Maslow believed that we are all seeking to become the best that we can possibly be. This would be physically, emotionally, intellectually and spiritually. He called this self actualisation. He constructed the theory known as the hierarchy of needs. To reach the top of this pyramid a person must meet each level before. This means that if they do not their physiological needs met then they will not be able to move on and further up the pyramid/hierarchy of needs and reach their full potential.
The social learning theory states that we learn within a social context and according to this theory role models are very important. We may learn behaviours from anyone that we come in contact with throughout our lives and they way we perceive the person strongly influences the behaviours we imitate. People that we perceive as our role models such as pop stars and sports personalities, we are more likely to imitate as we admire them. We have a powerful desire to belong and will go along with what others do and say in order not to stand out from the crowd.
Groups effect our behavior in this way as we are more likely want to fit in with a group rather than be pushed out or maybe made fun of. Society and culture also influence our behavior according to this theory. The cognitive information processing theory seeks to explain human learning as the development of networked memory structures. The human brain is seen as a neural computer and a great deal of research has been devoted to understanding cognitive process such as attention, memory, information processing, problem solving, thought, language and other aspects of cognition.
A Swiss psychologist who initially worked on measuring intelligence came to the conclusion that cognition develops through a series of stages, each new stage building on the previous. The biological perspective and the theory of maturation holds that the effects of the environment are minimal and that a child is set with a set of genetic instructions passed down from their parents, and their cognitive, physical and other developmental processes that unfold overtime. This is quite a contrast to the learning theory or humanistic theory, where the effects of nature are paramount.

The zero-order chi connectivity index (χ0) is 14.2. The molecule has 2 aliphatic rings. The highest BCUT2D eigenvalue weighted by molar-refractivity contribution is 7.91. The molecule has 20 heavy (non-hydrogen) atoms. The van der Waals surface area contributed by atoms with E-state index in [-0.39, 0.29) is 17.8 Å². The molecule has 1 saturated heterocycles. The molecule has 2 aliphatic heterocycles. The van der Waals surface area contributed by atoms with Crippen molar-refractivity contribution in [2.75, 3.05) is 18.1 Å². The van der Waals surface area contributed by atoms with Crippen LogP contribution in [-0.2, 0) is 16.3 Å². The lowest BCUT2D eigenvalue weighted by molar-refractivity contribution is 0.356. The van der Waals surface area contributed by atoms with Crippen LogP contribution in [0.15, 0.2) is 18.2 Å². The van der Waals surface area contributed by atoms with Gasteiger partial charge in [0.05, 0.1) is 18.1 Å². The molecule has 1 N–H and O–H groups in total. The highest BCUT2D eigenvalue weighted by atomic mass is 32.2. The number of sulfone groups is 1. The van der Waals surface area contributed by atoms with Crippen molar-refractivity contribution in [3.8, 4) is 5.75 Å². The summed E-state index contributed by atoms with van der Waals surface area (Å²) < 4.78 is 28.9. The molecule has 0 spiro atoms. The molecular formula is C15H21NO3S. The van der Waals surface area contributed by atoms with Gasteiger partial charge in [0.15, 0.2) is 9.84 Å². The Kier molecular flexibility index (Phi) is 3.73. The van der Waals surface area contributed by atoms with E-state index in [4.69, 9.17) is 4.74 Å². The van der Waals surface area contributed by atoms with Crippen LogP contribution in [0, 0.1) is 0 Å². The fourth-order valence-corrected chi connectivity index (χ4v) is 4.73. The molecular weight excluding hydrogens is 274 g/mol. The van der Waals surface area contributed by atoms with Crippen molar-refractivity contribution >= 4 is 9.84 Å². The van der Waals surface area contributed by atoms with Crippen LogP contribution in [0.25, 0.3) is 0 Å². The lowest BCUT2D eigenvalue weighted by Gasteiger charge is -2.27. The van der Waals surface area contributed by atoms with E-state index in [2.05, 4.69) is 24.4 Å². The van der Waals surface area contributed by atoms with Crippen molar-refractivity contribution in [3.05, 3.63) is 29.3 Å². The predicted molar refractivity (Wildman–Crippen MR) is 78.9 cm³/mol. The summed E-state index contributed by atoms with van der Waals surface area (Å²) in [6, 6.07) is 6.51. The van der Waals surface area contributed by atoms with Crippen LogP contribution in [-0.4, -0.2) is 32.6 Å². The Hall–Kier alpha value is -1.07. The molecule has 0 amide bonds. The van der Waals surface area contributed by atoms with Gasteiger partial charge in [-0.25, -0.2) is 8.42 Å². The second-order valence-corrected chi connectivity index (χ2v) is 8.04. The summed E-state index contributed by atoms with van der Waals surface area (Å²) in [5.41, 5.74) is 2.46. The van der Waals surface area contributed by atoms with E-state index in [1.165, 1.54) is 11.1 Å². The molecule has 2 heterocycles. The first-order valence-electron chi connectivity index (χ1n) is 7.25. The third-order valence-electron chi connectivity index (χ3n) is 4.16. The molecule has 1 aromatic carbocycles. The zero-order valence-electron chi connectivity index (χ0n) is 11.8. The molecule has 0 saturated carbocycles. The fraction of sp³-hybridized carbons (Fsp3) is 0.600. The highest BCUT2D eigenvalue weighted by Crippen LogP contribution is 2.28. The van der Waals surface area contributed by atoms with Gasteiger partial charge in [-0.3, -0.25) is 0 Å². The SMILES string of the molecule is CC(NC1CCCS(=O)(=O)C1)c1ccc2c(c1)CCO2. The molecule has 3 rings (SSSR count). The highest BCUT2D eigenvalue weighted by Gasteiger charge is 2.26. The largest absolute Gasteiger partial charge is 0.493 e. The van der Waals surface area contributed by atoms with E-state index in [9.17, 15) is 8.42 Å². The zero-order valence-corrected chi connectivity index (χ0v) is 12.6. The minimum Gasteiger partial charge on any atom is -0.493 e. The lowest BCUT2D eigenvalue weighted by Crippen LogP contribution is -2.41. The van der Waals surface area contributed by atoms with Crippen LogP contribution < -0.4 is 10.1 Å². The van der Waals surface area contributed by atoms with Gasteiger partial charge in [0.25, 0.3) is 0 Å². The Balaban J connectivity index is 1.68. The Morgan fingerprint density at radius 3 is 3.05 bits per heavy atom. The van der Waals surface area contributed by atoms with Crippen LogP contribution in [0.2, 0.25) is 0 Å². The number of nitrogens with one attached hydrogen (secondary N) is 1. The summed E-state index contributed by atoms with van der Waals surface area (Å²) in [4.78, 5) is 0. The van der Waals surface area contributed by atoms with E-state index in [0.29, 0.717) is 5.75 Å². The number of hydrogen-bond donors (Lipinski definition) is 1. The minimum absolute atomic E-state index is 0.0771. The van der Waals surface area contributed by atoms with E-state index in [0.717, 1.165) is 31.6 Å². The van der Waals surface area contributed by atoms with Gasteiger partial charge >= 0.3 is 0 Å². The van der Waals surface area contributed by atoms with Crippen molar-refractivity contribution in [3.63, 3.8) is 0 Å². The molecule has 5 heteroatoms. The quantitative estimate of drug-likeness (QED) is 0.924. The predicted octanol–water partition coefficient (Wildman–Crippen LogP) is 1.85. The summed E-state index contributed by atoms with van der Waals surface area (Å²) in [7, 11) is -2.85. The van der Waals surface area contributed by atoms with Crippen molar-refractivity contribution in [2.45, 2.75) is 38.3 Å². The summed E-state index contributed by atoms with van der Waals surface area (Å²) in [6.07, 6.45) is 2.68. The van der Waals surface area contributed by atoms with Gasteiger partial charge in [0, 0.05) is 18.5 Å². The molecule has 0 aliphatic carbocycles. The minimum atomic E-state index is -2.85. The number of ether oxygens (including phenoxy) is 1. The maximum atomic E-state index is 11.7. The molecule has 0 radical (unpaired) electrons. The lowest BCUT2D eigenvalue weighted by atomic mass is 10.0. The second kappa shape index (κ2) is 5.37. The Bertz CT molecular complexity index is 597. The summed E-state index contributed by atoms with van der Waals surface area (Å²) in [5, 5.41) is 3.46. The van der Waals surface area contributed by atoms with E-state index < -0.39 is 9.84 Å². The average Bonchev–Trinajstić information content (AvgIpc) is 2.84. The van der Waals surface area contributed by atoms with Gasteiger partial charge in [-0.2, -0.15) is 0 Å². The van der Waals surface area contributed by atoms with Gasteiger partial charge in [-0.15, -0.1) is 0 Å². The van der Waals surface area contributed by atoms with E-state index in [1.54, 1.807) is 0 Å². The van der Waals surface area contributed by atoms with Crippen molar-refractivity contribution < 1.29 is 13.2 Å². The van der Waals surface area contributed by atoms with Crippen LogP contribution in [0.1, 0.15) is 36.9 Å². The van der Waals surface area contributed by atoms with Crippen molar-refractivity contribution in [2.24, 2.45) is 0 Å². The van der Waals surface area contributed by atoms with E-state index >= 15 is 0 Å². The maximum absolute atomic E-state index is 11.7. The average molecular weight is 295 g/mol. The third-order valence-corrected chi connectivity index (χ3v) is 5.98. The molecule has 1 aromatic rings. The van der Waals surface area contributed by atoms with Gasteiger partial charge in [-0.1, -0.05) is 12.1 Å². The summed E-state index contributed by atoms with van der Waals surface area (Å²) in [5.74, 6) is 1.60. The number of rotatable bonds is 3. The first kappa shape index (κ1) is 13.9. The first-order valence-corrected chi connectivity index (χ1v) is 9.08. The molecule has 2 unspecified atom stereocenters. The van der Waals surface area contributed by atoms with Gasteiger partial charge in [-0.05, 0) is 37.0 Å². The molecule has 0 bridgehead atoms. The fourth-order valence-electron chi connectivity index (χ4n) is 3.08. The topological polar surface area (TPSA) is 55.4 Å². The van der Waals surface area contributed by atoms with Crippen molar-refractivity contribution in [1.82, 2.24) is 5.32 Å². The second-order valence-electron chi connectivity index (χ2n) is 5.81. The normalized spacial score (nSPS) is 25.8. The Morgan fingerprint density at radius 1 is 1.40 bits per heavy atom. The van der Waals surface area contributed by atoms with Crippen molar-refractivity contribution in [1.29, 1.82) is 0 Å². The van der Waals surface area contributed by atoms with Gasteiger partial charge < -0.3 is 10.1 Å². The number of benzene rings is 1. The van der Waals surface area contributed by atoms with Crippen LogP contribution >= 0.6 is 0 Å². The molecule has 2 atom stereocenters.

Arnold Gesell believed that development occurred according to a sequence of maturational processes. This theory also sates that genes can affect behavior in many ways. Certain disorders can be inherited by our parents passing them down either with a single dominant gene or both parents having the gene for the disorder. Disorders that develop regardless of environmental influences are genetically determined disorders. This means that the individual that develops the disorder has done so regardless of environmental factors.
The behavioural perspective is extremely important and useful in health and social care practice. It helps with explaining learned behaviours as we can look at a particular behavior and trace where it comes from, using the concepts of association, reinforcement or punishment. An example of this may be that an elderly woman may never leave her home and be isolated and depressed because her agoraphobia is so severe that it takes over her life. By helping her with classical conditioning and explaining the development of phobic behaviours it can help with changing such behaviours that are taking over her life.
A commonly used method of changing phobic behavior uses a method of treating acquired fears known as ‘systematic desensitisation’. This would involve creating a hierarchy of fear. This would help achieve a state of very deep relaxation and the aim is to replace the anxiety and fear with a state of calm. The principles of classical conditioning are also used in treatment of alcoholism. The individuals are given a drug that when mixed with alcohol will lead to unpleasant physiological effects.